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The Evolution of Sleep Medicine in the Nineteenth and the Early Twentieth Century

  • Hartmut SchulzEmail author
  • Piero Salzarulo
Chapter

Abstract

The time from 1800 to mid-twentieth century is a transitional epoch for understanding of sleep and its disorders. With the rise of physiology, organic chemistry, and finally psychology, sleep became an object of experimental study. At the same time, the development of clinical science, especially neurology, fueled an interest in questions of consciousness, motor and reflex activity, and sleep–wake control by the brain. The increasing understanding of pathological and psychopathological processes led to an improved classification of sleep disorders. At the same time, the development of organic chemistry resulted in the development of new treatment options for various sleep disorders. Finally, the rise of electrophysiology, in the first half of the twentieth century, enabled to study the activity of the sleeping brain on a time scale from seconds to hours. The resulting new understanding of sleep as a complex and highly regulated process allowed a better understanding of the pathophysiology of sleep disorders, and thus, became the basis for the development of sleep medicine as a medical subspeciality toward the end of the twentieth century. Finally, living and working conditions, which have changed dramatically during the period under discussion, led to a new appraisal of the role of sleep and its disorders.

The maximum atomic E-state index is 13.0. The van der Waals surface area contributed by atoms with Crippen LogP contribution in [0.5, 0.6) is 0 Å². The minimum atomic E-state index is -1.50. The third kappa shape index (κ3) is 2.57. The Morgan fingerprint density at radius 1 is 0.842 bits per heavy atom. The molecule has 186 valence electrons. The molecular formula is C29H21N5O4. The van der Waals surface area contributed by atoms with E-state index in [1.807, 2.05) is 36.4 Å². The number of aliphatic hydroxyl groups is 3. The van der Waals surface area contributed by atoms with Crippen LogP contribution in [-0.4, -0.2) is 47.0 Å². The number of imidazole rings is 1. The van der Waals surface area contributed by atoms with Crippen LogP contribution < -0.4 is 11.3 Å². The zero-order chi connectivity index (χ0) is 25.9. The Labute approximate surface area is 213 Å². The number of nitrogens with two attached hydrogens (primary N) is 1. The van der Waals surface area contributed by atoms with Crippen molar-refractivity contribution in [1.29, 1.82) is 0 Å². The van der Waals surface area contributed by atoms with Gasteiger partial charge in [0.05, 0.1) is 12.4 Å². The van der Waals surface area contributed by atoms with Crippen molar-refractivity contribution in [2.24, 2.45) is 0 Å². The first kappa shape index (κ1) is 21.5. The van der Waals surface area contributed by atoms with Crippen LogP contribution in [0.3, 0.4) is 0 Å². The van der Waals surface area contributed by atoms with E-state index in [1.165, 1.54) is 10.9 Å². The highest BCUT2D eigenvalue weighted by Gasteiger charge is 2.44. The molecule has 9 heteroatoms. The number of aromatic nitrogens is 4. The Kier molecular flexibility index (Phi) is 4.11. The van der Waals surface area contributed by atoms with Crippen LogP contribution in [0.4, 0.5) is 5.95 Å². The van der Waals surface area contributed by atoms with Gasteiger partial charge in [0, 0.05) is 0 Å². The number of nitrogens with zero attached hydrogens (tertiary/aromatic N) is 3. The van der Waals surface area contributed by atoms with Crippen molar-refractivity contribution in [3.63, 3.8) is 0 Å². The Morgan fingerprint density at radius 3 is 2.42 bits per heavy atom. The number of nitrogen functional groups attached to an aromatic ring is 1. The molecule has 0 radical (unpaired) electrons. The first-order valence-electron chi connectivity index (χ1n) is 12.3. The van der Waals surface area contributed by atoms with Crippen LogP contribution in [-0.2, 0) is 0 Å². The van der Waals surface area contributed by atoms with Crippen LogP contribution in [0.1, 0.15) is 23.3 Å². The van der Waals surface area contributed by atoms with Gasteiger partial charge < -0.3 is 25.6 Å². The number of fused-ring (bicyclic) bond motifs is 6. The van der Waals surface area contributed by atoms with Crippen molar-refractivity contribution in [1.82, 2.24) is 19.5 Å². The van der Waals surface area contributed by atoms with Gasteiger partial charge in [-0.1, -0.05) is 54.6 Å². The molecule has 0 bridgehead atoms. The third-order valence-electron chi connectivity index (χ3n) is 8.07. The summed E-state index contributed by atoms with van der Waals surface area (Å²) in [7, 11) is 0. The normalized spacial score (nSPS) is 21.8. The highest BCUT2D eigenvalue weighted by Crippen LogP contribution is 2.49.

Keywords

Insomnia Hypersomnia Parasomnia Nineteenth and early twentieth century 

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Authors and Affiliations

  1. 1.ErfurtGermany
  2. 2.TrentoItaly

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